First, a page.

After placing tiles, player advance their “Tourist” marker based on their position on the Culture track. The tourist track is important as the player who is furthest along may attract other players’ tourist markers to their own city, which basically gives the player an additional energy cube for the upcoming turn. This additional marker may not seem like a big advantage, but it is usually a significant advantage. Thus, players should at least try to make sure they keep their own marker and not have it defect to an opponent.
Players then activate their tiles, expending energy cubes to do so as indicated on the respective tiles they wish to activate. Players can upgrade their power plants by progressing on the Progress track, which is done by acquiring certain tiles. The better the power plant, the more energy cubes one has at his disposal, which means the more tiles he can activate. In this game, more is better.
At the end of each era, which occurs at the end of turns 4, 8 and 12, there is a “World Expo Evaluation,” otherwise known as a scoring. Several tracks are examined to determine the effects they have on the players. For example, players gain or lose points based on their progress on the Employment track, lose points if they have a high unemployment rate, and adjust their status on other tracks based on their public services.
At the end of round 12 the game ends. Players earn points in a variety of fashions, including end game bonuses for certain buildings, excess energy cubes, money, and progress on the Culture and Progress tracks. Players must keep a careful eye on all of these facets to insure that they optimize their scores.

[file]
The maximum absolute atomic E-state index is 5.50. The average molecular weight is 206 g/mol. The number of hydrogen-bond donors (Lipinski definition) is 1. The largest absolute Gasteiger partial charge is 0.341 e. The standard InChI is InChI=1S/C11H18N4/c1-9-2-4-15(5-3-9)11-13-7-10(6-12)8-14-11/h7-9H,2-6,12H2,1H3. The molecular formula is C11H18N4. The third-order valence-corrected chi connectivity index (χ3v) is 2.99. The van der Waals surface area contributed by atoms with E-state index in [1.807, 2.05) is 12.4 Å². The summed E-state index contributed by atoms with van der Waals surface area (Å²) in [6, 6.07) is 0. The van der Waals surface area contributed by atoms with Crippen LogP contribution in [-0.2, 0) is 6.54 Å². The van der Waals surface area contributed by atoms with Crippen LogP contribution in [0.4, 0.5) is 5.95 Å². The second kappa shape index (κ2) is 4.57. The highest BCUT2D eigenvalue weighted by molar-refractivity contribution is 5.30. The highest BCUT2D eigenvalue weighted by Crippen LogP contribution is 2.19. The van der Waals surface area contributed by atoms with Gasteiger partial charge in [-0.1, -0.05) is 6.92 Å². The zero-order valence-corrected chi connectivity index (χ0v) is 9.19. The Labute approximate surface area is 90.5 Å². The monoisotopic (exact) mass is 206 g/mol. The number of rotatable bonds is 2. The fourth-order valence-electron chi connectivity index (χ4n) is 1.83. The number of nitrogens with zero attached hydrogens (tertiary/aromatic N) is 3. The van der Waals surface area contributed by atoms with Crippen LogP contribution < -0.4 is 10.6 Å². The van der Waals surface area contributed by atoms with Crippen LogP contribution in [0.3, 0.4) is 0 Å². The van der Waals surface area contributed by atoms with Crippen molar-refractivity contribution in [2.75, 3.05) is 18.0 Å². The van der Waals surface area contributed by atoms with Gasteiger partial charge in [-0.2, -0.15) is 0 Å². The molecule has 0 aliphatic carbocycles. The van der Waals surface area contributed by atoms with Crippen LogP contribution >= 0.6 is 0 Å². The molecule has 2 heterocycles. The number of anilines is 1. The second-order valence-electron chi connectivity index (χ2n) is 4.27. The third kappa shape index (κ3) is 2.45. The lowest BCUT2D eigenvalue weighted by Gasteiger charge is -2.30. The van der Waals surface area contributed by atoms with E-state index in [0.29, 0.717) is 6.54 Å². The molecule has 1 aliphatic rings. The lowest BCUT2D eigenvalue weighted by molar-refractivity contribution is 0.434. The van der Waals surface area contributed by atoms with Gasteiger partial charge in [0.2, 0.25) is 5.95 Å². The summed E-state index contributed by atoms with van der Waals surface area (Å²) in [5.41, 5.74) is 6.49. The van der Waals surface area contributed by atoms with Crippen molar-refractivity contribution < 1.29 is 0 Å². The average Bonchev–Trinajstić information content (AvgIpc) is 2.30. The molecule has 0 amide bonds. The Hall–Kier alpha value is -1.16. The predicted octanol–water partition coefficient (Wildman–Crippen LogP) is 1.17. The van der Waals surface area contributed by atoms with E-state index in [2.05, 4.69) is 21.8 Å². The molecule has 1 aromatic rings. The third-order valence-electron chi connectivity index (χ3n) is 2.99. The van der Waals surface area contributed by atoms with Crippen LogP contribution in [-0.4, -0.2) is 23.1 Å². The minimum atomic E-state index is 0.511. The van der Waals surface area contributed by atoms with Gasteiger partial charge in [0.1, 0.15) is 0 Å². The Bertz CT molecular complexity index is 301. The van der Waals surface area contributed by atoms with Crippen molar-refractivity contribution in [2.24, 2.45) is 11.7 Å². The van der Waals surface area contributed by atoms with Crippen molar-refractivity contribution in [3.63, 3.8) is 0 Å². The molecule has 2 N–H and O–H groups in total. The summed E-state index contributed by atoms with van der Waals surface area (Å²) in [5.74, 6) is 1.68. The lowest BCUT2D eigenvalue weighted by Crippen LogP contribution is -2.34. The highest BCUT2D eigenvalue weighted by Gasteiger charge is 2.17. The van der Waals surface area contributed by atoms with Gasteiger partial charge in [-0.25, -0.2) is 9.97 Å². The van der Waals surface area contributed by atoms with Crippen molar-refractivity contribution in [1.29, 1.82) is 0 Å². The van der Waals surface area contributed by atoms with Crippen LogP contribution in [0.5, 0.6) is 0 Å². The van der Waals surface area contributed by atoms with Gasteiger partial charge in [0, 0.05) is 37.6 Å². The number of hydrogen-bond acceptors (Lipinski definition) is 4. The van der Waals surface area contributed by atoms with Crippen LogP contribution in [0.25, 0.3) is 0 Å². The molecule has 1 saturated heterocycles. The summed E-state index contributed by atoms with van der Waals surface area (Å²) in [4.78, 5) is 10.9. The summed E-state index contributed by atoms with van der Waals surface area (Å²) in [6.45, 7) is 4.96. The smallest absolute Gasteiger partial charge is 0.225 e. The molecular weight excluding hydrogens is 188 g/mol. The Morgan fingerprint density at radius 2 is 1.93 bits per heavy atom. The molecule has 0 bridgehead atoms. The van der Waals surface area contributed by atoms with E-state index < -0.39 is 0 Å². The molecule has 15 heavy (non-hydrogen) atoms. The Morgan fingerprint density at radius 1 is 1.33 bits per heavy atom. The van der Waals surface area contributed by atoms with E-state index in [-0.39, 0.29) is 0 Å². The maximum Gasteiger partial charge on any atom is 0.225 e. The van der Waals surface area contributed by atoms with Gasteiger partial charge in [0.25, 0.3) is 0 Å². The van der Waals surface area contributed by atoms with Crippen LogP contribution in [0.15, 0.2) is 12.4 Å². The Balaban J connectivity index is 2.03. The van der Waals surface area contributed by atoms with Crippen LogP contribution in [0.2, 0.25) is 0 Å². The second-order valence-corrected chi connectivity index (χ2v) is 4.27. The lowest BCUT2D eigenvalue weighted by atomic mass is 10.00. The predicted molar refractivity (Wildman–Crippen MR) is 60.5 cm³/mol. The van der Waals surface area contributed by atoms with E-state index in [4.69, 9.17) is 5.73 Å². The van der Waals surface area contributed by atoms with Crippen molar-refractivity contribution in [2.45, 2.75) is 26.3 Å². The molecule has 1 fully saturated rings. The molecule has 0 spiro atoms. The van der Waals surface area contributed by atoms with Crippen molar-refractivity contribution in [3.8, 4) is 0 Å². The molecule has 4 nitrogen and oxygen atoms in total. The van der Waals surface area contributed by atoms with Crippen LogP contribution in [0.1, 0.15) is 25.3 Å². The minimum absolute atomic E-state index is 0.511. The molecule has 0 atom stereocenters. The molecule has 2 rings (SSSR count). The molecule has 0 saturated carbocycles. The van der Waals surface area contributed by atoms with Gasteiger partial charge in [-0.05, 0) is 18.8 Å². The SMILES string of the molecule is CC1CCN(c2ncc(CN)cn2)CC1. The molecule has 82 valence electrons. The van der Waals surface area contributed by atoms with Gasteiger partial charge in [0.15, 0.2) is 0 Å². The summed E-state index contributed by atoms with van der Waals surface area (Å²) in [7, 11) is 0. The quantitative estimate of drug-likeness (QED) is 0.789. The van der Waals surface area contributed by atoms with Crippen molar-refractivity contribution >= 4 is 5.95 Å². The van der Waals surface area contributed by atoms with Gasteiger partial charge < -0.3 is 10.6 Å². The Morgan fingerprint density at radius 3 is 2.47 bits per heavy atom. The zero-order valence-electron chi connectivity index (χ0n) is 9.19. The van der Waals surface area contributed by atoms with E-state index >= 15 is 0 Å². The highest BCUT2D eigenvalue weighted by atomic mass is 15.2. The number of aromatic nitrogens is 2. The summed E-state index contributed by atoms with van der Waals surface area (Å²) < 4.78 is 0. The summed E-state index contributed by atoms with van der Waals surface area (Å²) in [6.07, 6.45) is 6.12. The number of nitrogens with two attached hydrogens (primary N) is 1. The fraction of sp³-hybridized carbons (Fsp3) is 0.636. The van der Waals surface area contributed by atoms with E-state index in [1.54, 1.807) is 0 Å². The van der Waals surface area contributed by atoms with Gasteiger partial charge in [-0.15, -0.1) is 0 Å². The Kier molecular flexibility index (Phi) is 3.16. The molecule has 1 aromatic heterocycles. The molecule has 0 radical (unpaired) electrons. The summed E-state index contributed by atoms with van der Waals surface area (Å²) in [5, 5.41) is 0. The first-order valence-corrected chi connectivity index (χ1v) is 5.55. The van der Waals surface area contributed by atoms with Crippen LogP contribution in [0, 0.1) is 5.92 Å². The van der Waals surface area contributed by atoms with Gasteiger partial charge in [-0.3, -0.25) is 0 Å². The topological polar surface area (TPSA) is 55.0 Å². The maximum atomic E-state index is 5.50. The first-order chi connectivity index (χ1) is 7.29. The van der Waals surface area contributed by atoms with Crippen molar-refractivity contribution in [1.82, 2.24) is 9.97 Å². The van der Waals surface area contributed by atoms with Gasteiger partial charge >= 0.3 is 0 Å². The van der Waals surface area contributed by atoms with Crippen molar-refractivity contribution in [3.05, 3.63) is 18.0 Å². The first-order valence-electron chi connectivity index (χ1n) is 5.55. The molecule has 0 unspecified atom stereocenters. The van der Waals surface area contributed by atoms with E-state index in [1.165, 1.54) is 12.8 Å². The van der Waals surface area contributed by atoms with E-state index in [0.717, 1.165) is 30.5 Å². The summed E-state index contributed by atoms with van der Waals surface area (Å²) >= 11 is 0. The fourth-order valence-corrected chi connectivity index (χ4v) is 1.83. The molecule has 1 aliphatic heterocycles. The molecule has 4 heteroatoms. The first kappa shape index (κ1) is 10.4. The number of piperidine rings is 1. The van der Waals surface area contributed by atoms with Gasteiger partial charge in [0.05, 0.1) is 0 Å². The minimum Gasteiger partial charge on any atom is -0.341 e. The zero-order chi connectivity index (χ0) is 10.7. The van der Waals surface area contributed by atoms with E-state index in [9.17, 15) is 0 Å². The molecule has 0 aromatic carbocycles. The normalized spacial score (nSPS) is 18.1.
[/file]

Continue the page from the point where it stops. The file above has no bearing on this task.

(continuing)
The Capitals is an intricate, rather complex city-building game that requires players to carefully consider and manage numerous factors in their quest to construct the ideal city. The city tracks alone require the player to be an adept juggler, as neglecting any one of them can cause significant problems and setbacks. For example, employment is a major source of prestige (victory) points, so high employment is very desirable. However, employment can never be greater than population, so one must constantly be seeking to increase population. These two must be balanced, however, as high population with low employment is a recipe for disaster.
There are similar factors and obstacles to face with each of the tracks.